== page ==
Though often overlooked, evergreens are the workhorses of the winter garden, adding color, structure and interest, blocking wind and creating a year-round screen.
At this stage of winter, you might be weary of our naked landscape. But if you look around, you'll notice the unsung heroes of the season: evergreens.
Because most deciduous trees and shrubs go leafless from November through April, evergreens are essential to northern landscapes, where green foliage of any kind is a blessing in our long winters.
Simply put, an evergreen is a plant that retains living foliage throughout the year. Evergreens can be broad-leafed or narrow-leafed (needled), but in Minnesota, we rely almost exclusively on the needled evergreens such as pine and spruce. (A few broad-leafed evergreens, such as PJM rhododendron and Korean littleleaf boxwood, survive here, but these shrubs don't have as much impact on the landscape as the larger evergreens.)
Evergreens not only retain their good looks through winter, but also serve a practical role by blocking winter winds and providing year-round screening. Dense evergreens give birds protection from wind and serve as a refuge during snowstorms, as well.
From a design perspective, evergreens add structure and mass to a landscape. When carefully placed, they help move the viewer's eye through the landscape toward a focal point. That's an especially important quality when deciduous trees are in their "see-through" state.
Here's a gallery of the best evergreens for our area.
Although they often have a conical shape when young, pines tend to develop a more open, wide-spreading form as they age. And mature pines make wonderful winter accents -- from the majestic, horizontally layered branches of white pine (Pinus strobus), left, to the picturesque form and cinnamon-orange bark of Scots pine (P. sylvestris).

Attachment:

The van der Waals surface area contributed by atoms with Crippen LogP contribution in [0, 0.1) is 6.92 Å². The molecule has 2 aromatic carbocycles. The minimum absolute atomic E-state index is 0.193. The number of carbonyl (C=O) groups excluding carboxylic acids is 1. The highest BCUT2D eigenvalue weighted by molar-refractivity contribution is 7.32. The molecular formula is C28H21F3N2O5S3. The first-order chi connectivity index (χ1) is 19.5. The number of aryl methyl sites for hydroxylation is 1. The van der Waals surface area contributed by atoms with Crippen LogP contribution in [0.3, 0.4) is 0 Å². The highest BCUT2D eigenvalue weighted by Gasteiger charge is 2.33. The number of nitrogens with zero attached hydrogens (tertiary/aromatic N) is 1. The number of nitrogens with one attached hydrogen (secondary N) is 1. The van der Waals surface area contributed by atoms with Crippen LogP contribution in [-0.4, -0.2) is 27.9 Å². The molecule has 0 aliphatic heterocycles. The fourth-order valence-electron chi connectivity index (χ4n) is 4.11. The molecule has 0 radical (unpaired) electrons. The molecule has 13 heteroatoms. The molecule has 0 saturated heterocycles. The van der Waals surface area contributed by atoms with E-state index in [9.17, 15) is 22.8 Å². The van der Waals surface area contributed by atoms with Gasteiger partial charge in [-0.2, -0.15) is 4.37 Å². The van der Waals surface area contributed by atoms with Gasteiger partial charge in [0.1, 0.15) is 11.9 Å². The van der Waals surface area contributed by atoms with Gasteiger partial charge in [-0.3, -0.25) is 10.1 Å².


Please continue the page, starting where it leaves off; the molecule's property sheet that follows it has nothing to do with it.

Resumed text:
Other good choices include red or Norway pine (P. resinosa) and Ponderosa pine (P. ponderosa) as well as the handsome but less well-known Korean pine (P. koraiensis) and Swiss stone pine (P. cembra).
Because they retain a dense, conical form throughout their lives, spruces are one of the best choices for windbreaks and screening. Spruces have short (less than an inch) single needles with sharp tips.
White spruce (P. glauca) and Black Hills spruce (P. glauca var. densata), a variety with denser growth and darker green foliage, are very hardy and tolerate a range of soil types. Norway spruce (P. abies) has distinctively drooping branchlets and large, pendant cones. Colorado spruce (P. pungens), right, especially blue-foliaged selections, is striking, but can be disease-prone, especially in wet or humid sites.
These particularly lovely evergreens have an upright, conical form like the spruce, but with a more graceful, less stiff demeanor. But firs are a little fussy. They generally prefer cool growing conditions with plenty of soil moisture and are intolerant of hot, dry sites.
The best known fir in northern regions is the native balsam fir (A. balsamea), right, beloved for its fragrant, deep-green needles and often grown for use as Christmas trees. But white fir (A. concolor) is probably the best choice for city landscapes because it tolerates urban conditions better than balsam fir does.
Canadian hemlock forms a graceful pyramidal tree, which grows 30 to 50 feet tall in most landscape settings. Although it still needs sun for best growth, it's one of the most shade-tolerant needled evergreens. Canadian hemlock makes a wonderful single specimen and looks great in group plantings or as a hedge, but it needs adequate soil moisture and protection from dry winter winds.
Also known as white cedar, arborvitae is a very popular choice for northern yards. This native evergreen usually has an upright, columnar to pyramidal form, but many cultivars offer globe, spire or dwarf pyramidal forms.
Arborvitae often is planted in groups or as a hedge, sheared or unsheared. Its mature foliage consists of small, dark green scales tightly pressed to the branchlets, which looks quite different from needled evergreens.
There are many species and cultivars of junipers, ranging from large trees such as eastern red cedar (J. virginiana), above, to ground-cover creepers. And the foliage is just as varied, ranging from bright green to gray-green to silvery blue.
Junipers grow best in full sun, but can tolerate average soil conditions. They're best when planted in small groups or as hedges.
Nancy Rose is a horticulturist with the University of Minnesota Extension. To ask her a gardening question, call 612-673-9073 and leave a message. She will answer questions in this column only.